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      Roles of heat-shock proteins in innate and adaptive immunity.

      Nature reviews. Immunology

      Animals, Antigen Presentation, Heat-Shock Proteins, physiology, therapeutic use, Humans, Immunity, Innate, Immunotherapy, Infection, therapy, Neoplasms, T-Lymphocytes, Cytotoxic, immunology, Vaccination

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          Abstract

          Heat-shock proteins (HSPs) are the most abundant and ubiquitous soluble intracellular proteins. In single-cell organisms, invertebrates and vertebrates, they perform a multitude of housekeeping functions that are essential for cellular survival. In higher vertebrates, their ability to interact with a wide range of proteins and peptides--a property that is shared by major histocompatibility complex molecules--has made the HSPs uniquely suited to an important role in organismal survival by their participation in innate and adaptive immune responses. The immunological properties of HSPs enable them to be used in new immunotherapies of cancers and infections.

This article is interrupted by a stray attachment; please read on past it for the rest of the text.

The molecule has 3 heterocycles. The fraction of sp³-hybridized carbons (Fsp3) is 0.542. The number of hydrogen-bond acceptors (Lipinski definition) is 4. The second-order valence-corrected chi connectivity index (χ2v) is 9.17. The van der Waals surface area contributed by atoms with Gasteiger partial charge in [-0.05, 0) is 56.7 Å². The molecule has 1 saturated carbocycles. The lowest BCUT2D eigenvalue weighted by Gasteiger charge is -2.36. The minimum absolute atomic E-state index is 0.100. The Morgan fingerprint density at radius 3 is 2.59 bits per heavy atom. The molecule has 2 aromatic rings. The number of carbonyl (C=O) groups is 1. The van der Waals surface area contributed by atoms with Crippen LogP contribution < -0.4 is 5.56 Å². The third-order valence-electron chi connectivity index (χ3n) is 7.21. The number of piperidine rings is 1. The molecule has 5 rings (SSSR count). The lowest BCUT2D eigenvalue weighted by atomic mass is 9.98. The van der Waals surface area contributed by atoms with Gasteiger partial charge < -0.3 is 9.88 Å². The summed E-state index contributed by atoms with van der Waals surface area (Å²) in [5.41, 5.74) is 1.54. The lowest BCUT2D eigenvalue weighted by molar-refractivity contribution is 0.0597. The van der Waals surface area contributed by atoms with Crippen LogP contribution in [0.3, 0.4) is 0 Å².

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          Journal
          11913069
          10.1038/nri749

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